Checks are written or processed to pay an obligation or to give money to another person. There are all kinds of checks that may be issued which include personal checks, business checks, government checks or checks from other agencies.
Every so often a person or organization may find a need to stop payment on a check. It could be the check was misrouted to the wrong recipient, lost, stolen or a dispute has arisen regarding the debt settlement or other agreement made in exchange for money.
Stopping a check is not a difficult process, but there are certain conditions and procedures that must be followed in order to successfully put a halt to funds being released. Here is what you need to know about how to stop payment on a check:
Once you decide to stop payment on a check the first thing to do is contact your bank and let them know you need to put a halt on releasing funds connected with a specific check. There are a few ways you can do this.
Call your bank
Stop by the bank
See if your bank has an online method to cancel a check (most do these days)
When you initiate stop payment be sure you have your account number, check number and the exact amount of the check available. In addition, be prepared to answer any other questions the bank may ask to ensure you are the proper account owner.
Sometimes recipients will try and redeposit the check after a period of time. If the check hasn’t been tried to be cashed, the recipient may try again after six months or more. It’s important to be vigilant of this possibility. If the check was large you might want to look into options of shifting to a new checking account this way the bank will not honor a check from a closed account.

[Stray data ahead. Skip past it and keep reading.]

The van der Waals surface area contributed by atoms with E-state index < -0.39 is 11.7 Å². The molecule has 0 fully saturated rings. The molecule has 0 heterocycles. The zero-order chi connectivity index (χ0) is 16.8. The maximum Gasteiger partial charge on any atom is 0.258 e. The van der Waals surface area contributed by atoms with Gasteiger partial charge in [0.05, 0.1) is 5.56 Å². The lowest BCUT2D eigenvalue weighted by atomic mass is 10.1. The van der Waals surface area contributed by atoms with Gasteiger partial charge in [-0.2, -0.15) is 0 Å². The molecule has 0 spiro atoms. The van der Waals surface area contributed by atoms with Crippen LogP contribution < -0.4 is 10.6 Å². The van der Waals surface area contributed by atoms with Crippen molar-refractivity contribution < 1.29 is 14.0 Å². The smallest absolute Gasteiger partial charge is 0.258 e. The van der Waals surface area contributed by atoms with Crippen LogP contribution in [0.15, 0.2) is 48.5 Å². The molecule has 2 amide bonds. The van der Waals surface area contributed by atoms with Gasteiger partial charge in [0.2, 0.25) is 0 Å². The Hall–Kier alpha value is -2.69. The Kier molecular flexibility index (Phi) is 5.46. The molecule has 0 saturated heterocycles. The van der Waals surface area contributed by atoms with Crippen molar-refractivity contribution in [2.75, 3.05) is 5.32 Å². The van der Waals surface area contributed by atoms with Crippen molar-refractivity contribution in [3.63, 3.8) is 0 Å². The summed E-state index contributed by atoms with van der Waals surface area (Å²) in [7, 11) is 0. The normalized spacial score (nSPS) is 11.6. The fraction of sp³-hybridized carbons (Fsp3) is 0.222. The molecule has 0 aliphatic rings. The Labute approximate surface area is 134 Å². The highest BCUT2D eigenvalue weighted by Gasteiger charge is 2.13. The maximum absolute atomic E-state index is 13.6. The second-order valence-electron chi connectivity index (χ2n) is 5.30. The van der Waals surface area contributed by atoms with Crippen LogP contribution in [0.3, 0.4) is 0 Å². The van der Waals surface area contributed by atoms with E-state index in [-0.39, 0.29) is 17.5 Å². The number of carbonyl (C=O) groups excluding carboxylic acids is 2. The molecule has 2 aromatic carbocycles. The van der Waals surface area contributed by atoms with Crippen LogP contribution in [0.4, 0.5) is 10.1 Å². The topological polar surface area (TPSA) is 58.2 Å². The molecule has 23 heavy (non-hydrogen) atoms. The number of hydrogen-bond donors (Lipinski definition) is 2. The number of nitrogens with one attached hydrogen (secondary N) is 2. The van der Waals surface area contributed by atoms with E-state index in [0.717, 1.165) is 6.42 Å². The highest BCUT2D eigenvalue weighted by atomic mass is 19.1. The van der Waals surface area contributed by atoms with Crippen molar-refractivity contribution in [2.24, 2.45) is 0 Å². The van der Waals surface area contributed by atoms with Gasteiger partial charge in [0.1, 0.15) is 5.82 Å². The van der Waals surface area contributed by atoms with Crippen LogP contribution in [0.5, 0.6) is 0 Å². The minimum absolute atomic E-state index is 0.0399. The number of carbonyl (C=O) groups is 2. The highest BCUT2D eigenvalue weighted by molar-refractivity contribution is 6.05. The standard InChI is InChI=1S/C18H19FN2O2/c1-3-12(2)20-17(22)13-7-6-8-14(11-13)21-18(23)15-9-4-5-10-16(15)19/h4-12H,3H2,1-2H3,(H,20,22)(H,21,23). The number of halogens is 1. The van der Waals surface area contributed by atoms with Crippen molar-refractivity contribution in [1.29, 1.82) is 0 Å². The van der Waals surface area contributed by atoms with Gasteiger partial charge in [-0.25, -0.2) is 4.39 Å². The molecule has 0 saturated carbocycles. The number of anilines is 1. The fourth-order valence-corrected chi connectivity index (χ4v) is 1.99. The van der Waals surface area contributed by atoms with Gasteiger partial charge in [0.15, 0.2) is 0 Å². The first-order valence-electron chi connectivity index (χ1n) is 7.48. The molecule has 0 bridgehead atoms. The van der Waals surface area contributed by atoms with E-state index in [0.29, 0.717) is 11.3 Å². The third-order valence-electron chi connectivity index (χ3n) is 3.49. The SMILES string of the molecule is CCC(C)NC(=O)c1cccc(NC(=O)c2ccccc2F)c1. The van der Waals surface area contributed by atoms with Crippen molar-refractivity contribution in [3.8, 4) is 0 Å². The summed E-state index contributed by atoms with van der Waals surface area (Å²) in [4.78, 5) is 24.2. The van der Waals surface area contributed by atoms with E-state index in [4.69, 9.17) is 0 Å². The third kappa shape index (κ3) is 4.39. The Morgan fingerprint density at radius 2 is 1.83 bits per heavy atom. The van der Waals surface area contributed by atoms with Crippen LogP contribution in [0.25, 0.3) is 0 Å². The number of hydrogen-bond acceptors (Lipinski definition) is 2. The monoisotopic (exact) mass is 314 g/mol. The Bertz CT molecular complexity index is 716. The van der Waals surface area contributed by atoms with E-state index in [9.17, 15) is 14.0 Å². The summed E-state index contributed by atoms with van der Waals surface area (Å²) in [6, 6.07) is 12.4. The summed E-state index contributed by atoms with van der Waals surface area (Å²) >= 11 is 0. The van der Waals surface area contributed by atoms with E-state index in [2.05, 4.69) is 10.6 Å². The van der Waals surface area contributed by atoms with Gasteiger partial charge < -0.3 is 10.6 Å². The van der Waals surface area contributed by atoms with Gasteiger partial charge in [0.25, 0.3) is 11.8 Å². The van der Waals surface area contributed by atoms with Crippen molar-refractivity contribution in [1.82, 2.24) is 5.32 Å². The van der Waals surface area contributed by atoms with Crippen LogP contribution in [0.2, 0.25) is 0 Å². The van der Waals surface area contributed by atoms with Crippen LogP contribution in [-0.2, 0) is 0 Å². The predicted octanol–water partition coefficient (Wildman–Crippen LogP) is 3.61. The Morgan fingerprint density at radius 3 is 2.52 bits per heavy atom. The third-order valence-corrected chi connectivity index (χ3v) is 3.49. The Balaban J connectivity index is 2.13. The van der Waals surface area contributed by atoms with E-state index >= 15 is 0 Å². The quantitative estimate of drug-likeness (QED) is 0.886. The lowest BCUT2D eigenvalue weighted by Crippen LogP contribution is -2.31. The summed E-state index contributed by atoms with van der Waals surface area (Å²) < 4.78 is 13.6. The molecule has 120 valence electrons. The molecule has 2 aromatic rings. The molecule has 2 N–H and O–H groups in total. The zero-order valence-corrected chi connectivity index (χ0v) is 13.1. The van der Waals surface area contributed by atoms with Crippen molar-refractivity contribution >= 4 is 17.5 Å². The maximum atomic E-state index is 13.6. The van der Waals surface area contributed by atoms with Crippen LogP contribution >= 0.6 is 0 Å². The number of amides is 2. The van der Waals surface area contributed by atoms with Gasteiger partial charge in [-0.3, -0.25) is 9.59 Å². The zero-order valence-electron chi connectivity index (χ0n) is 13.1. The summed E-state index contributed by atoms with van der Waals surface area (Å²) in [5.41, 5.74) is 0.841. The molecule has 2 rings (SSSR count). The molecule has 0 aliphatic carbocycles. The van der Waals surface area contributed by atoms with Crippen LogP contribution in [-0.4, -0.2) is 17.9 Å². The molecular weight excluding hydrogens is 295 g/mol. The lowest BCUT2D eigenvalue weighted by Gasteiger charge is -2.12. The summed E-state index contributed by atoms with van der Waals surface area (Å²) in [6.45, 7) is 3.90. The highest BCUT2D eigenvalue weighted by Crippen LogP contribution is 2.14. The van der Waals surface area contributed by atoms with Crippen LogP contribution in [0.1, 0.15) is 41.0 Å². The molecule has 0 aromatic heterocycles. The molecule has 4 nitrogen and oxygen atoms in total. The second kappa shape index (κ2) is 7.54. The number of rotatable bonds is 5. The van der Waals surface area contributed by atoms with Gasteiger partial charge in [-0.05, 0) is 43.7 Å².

It is important to know when you call to put a halt on the check, be sure and ask or research what the bank’s fees are for stopping payment. When a move is made to stop payment on a check, banks almost always charge fees. These fees are not usually cheap and can quickly add up if more than one check has to be stopped (fees are often $20 and upwards to stop payment). If the check is written for less than the fees that will be accumulated, this is worth considering.
Stopping payment on a check is often an expensive course of action to take. Be sure and know your options before you initiate action.
Leigh has been writing on the web since 2007. She has a high interest in business, tech, higher education, and Washington D.C. and Northern Virginia travel, but loves to write about a variety of topics. In addition to writing on Writedge, she also runs a blog about the Washington DC Metro Area and a photography blog Photos by Leigh Goessl.